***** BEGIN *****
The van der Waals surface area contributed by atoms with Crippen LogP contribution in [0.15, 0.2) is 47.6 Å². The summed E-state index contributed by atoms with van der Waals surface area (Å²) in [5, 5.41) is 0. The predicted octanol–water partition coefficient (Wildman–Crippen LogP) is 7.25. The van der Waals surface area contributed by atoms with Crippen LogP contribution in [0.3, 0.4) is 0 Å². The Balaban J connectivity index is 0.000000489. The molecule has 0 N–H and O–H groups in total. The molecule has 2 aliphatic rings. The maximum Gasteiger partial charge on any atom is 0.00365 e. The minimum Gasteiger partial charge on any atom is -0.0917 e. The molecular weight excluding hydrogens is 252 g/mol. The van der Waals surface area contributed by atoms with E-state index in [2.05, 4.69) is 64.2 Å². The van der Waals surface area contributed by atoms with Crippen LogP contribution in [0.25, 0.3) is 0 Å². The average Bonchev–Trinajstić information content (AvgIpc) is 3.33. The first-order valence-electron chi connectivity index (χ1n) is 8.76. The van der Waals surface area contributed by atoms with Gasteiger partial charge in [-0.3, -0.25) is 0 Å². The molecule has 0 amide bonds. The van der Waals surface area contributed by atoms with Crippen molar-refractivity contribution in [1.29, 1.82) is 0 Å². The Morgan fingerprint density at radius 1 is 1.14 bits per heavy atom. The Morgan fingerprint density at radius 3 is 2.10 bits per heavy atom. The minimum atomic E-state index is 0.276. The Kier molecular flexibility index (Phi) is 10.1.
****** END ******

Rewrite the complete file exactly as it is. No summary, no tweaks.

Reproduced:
The van der Waals surface area contributed by atoms with Crippen LogP contribution in [0.15, 0.2) is 47.6 Å². The summed E-state index contributed by atoms with van der Waals surface area (Å²) in [5, 5.41) is 0. The predicted octanol–water partition coefficient (Wildman–Crippen LogP) is 7.25. The van der Waals surface area contributed by atoms with Crippen LogP contribution in [0.3, 0.4) is 0 Å². The Balaban J connectivity index is 0.000000489. The molecule has 0 N–H and O–H groups in total. The molecule has 2 aliphatic rings. The maximum Gasteiger partial charge on any atom is 0.00365 e. The minimum Gasteiger partial charge on any atom is -0.0917 e. The molecular weight excluding hydrogens is 252 g/mol. The van der Waals surface area contributed by atoms with E-state index in [2.05, 4.69) is 64.2 Å². The van der Waals surface area contributed by atoms with Crippen LogP contribution in [0.25, 0.3) is 0 Å². The average Bonchev–Trinajstić information content (AvgIpc) is 3.33. The first-order valence-electron chi connectivity index (χ1n) is 8.76. The van der Waals surface area contributed by atoms with Gasteiger partial charge in [-0.3, -0.25) is 0 Å². The molecule has 0 amide bonds. The van der Waals surface area contributed by atoms with Crippen molar-refractivity contribution in [1.29, 1.82) is 0 Å². The Morgan fingerprint density at radius 1 is 1.14 bits per heavy atom. The Morgan fingerprint density at radius 3 is 2.10 bits per heavy atom. The minimum atomic E-state index is 0.276. The Kier molecular flexibility index (Phi) is 10.1.